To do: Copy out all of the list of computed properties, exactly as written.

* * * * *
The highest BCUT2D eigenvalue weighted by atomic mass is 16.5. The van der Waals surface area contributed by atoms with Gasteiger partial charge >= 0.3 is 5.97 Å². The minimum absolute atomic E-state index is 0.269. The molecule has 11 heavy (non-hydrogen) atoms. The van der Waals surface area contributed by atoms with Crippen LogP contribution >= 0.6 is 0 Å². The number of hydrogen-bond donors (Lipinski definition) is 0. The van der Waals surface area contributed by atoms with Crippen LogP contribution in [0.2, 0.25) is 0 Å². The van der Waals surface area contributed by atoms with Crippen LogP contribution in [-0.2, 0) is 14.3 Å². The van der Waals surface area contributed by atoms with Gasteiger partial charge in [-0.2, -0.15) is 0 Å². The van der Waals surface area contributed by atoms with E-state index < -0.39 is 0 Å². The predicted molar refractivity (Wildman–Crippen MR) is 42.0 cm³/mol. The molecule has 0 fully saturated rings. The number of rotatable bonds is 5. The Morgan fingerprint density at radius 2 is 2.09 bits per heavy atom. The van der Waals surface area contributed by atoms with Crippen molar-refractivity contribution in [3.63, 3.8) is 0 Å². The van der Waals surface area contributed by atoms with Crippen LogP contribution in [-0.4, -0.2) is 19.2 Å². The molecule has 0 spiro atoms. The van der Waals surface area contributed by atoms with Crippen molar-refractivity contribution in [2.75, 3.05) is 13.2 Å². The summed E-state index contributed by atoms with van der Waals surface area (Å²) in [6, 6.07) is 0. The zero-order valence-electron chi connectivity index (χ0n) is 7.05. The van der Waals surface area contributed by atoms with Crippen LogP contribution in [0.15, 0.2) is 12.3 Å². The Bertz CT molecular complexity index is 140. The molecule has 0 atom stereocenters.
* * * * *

The highest BCUT2D eigenvalue weighted by atomic mass is 16.5. The van der Waals surface area contributed by atoms with Gasteiger partial charge >= 0.3 is 5.97 Å². The minimum absolute atomic E-state index is 0.269. The molecule has 11 heavy (non-hydrogen) atoms. The van der Waals surface area contributed by atoms with Crippen LogP contribution >= 0.6 is 0 Å². The number of hydrogen-bond donors (Lipinski definition) is 0. The van der Waals surface area contributed by atoms with Crippen LogP contribution in [0.2, 0.25) is 0 Å². The van der Waals surface area contributed by atoms with Crippen LogP contribution in [-0.2, 0) is 14.3 Å². The van der Waals surface area contributed by atoms with Gasteiger partial charge in [-0.2, -0.15) is 0 Å². The van der Waals surface area contributed by atoms with E-state index < -0.39 is 0 Å². The predicted molar refractivity (Wildman–Crippen MR) is 42.0 cm³/mol. The molecule has 0 fully saturated rings. The number of rotatable bonds is 5. The Morgan fingerprint density at radius 2 is 2.09 bits per heavy atom. The van der Waals surface area contributed by atoms with Crippen molar-refractivity contribution in [3.63, 3.8) is 0 Å². The van der Waals surface area contributed by atoms with Crippen LogP contribution in [-0.4, -0.2) is 19.2 Å². The molecule has 0 spiro atoms. The van der Waals surface area contributed by atoms with Crippen molar-refractivity contribution in [2.75, 3.05) is 13.2 Å². The summed E-state index contributed by atoms with van der Waals surface area (Å²) in [6, 6.07) is 0. The zero-order valence-electron chi connectivity index (χ0n) is 7.05. The van der Waals surface area contributed by atoms with Crippen LogP contribution in [0.15, 0.2) is 12.3 Å². The Bertz CT molecular complexity index is 140. The molecule has 0 atom stereocenters.